Steadiness Taught by the Birds, Part 1

Here is one of our black pointer pups learning my flush/stop cue. You’ll see in the video, when she gets in a birdy area and begins to stalk, I physically connect her to me via a clamp on my vest to the checkcord. I do this in part, because I am not only the handler, but also the shooter. I need to help her understand that steadiness is necessary, both before and after the flush in order to be successful. It also makes it possible to show her that success requires she wait to retrieve until my “fetch” release. You’ll see I didn’t shoot until she was finished flushing and had stopped. Steadiness based on when a bird flushes, when the gun goes off or when the bird falls will soon become irrelevant. We will have a free running dog hunting the field, beautiful stalking and pointing, a flush/stop on cue and steadiness until released.

In the first part of the video, you’ll see just before I gave her the flush/stop cue (a verbal “alright”), I realized I had forgotten to put in my earplugs. She waits for her cue maintaining all of her beautiful intensity. Later in the video, when I shoot over her, the camera angle makes it look like I took the shot right over her head. I didn’t. It’s important to always be aware of where the dog is when shooting. In addition, I’m using a 28 gauge side-by-side and subsonic shells. Don’t want a deaf dog down the road.

When watching the video, pay close attention to the checkcord. You’ll notice that it’s loose. This guarantees that any of her movement is her choice. There is no obedience involved here. By giving her this freedom, I allow the bird to teach her. I don’t teach a “whoa” command. I feel that’s the birds job. If she jumps in before my “flush/stop” cue, the bird will flush and she will lose. But if she is focused and patient, waiting for my verbal cue, she will be rewarded.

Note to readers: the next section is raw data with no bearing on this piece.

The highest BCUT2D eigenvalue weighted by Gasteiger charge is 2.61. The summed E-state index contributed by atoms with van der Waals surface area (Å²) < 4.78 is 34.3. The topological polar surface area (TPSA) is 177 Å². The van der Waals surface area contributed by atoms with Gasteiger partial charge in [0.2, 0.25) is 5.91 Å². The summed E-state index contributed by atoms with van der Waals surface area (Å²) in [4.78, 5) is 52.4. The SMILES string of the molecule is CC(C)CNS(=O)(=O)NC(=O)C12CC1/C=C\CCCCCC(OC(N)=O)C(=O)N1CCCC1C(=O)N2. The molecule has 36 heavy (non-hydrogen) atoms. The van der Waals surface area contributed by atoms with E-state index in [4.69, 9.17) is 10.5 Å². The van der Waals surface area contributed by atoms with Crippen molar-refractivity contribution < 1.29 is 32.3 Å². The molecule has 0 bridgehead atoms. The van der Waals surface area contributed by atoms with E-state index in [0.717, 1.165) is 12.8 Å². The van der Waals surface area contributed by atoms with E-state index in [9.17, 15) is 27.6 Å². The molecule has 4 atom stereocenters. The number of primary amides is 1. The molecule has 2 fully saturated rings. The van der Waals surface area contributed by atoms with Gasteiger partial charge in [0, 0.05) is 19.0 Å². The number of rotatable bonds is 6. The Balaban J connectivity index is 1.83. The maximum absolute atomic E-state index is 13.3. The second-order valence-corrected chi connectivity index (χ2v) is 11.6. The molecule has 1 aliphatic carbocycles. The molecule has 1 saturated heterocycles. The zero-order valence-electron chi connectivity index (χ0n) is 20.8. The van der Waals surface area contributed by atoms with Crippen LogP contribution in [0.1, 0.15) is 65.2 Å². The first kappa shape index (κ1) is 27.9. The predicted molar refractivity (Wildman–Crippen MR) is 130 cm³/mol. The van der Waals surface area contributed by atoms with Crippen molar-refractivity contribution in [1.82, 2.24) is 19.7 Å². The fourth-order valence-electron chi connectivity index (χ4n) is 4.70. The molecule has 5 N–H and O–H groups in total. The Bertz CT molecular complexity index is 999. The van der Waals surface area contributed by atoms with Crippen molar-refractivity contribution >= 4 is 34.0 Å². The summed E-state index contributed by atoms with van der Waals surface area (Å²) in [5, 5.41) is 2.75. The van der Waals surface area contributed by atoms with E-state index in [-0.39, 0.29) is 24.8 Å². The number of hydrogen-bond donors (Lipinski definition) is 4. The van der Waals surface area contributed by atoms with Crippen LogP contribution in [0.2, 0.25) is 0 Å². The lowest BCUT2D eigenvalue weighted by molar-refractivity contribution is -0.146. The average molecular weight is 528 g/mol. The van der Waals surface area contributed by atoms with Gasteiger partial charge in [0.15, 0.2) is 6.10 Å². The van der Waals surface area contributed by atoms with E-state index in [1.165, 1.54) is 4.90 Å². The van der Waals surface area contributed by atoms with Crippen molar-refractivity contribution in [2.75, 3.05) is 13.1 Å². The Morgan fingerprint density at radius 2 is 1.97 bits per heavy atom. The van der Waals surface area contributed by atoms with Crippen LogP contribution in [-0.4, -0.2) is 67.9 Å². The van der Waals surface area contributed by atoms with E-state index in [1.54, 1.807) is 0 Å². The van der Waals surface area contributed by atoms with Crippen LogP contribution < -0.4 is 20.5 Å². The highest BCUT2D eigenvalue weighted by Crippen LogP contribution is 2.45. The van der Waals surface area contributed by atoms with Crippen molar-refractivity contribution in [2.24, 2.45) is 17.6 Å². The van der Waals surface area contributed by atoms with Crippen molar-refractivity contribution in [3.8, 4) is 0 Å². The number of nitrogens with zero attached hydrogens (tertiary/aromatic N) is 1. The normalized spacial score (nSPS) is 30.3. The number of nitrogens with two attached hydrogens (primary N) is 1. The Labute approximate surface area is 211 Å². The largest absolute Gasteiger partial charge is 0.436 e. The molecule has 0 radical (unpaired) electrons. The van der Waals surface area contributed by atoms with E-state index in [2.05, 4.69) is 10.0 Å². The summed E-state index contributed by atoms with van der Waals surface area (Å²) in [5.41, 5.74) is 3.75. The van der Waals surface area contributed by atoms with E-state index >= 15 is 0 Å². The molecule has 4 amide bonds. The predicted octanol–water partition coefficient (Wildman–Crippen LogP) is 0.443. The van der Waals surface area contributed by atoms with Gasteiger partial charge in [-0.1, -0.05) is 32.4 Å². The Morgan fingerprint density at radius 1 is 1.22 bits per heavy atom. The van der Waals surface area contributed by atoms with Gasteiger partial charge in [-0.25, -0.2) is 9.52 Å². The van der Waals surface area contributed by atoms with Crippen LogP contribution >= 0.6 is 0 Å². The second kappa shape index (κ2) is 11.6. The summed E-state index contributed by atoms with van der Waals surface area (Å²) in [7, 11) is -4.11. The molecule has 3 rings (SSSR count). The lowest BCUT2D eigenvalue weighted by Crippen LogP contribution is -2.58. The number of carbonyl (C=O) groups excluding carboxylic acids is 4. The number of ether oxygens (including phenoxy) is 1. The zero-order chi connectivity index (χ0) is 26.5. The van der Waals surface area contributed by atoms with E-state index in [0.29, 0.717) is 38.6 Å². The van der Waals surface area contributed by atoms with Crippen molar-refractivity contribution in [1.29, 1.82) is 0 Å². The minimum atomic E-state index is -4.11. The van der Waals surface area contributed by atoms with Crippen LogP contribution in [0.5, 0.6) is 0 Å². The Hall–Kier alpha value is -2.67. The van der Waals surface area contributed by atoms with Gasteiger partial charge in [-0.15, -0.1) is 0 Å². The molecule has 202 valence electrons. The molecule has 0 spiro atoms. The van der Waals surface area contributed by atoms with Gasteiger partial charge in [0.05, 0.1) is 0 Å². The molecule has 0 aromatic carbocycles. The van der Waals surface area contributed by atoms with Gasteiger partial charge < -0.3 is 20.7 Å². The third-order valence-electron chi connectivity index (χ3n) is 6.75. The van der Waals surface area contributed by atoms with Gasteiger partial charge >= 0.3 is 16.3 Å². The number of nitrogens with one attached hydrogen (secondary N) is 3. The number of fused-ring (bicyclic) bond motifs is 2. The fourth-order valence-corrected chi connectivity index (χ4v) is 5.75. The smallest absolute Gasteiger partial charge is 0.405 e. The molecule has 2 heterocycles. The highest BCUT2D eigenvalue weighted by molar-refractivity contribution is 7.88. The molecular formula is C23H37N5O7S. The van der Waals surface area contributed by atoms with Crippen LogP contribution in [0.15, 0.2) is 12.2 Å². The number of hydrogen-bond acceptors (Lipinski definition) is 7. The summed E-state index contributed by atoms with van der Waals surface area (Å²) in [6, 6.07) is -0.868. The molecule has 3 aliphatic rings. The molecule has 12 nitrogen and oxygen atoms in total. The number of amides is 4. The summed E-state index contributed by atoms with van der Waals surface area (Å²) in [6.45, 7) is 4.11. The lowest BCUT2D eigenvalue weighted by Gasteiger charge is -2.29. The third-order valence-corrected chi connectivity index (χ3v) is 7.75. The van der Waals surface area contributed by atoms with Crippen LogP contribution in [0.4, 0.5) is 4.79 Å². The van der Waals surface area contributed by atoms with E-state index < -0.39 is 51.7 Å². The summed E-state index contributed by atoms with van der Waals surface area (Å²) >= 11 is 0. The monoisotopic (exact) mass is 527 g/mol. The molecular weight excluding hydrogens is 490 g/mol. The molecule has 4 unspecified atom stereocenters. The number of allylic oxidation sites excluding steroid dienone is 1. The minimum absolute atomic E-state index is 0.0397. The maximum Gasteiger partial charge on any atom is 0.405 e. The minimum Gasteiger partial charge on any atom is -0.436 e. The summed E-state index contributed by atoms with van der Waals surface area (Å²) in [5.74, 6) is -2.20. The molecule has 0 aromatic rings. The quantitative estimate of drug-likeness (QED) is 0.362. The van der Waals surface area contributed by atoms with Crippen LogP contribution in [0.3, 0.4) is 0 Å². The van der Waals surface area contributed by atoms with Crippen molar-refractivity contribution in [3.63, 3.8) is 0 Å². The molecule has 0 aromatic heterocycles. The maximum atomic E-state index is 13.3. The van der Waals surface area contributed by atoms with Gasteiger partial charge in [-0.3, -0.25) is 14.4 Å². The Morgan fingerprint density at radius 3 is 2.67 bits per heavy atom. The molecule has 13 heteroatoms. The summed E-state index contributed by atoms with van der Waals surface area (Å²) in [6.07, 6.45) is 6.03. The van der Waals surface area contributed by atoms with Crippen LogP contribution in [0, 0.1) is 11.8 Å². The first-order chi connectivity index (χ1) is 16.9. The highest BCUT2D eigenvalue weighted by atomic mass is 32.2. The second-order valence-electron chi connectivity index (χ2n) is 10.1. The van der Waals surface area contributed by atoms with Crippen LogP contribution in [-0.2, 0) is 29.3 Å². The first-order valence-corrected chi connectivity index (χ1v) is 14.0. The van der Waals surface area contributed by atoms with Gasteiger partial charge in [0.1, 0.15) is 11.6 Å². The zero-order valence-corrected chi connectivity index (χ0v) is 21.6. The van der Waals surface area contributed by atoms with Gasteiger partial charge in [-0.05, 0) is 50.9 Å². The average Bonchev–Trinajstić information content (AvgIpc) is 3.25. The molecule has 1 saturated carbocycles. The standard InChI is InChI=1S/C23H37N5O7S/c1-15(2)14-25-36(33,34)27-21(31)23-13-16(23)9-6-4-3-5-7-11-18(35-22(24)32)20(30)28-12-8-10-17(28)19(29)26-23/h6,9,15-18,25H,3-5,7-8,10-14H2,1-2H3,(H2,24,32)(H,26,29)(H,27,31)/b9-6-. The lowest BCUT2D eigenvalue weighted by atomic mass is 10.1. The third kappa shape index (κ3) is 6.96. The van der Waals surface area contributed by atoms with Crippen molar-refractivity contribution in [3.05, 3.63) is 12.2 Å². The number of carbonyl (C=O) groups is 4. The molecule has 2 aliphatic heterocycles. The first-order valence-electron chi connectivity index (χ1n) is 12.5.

Diva In the Field

Had our beautiful and talented import (Denmark), Matresse’s Diva out in the field today. Special thanks to her breeder Jan Espersen.

Here are a couple of photos. I’ll have some video posted soon of her during a recent partridge hunt.


Black Pointer Pups

Here is one of our black pointer pups working some chukar. This has been an outstanding litter. At this time I have one male available to the right home.


Higgins Gundogs “B” Litter

Our new black European Pointer pups are 12 weeks old now. All are hunting aggressively, managing their birds, pointing and retrieving birds on land & water. These pups are beautifully balanced and socialized and are as good in the house as they are in the field. In a few more weeks, all will be Higgins Gundog certified and ready for deserving homes.

Here is a link to the latest video.


Flagging Can Be a Beautiful Thing

Flagging can be a beautiful thing, if you know what you’re looking at. This is why reading a dog is so important. He’s talking to you if you’ll just listen.

Stalking is the strategy of all “ambush” predators (as opposed to the strategy of the “pursuit” predators). The point is actually a pause before the pounce. In this instance, the dog is setting up for his “flush/stop” cue. I can’t expect him to pounce until he knows where the target is. In this case, the wind had changed after he found scent. As you can see, he managed it well and didn’t panic. Beautiful style and intensity.

This is HGD Ch.Firle Oak California Chrome “REX”. He recently earned his Higgins Gundog title. Rex is owned by Jeff & Pam Bucher.


Higgins Gundog Training, 5/8/17

Lisa Durand of Glacier Griffons stopped by for a couple of days of training. Her dog Lies, is a one year old Griffon imported from Holland. Lies had had no prior bird work. All of her prior bird experience had been just bumping and chasing.

Dog naturally learn by association. Some examples would be, scent is a bird, scent moves downwind, gunfire precedes the fall of the bird, etc. I started by introducing her to birds and the field. I let her learn about bird scent and how it moves downwind. Because she was so visually oriented, I set up situations where, if she was to find the bird, she would have to use and begin trusting her nose. We then introduced the gun and shot a couple of birds for her. Next step was to show her a new hunting strategy that includes the shooter.

In order to bring out and maintain all of her natural drive and intensity, I need to keep her focused on the prey. That’s why, on my cue, I let the dogs flush the birds. The deal is, I’ll allow you to flush your bird but in return, you must never chase. She is learning that in order to be successful, the aggressive flush must always be followed by an immediate “stop to flush”.

In this video, she is shown that, steadiness, not chasing, produces the reward (a bird in her mouth). You can see she is beginning to put it all together. In another 4 or 5 birds, she will be running free in the field and will understand and demonstrate steady to scent, flush shot and fall.


Higgins Gundogs Community Page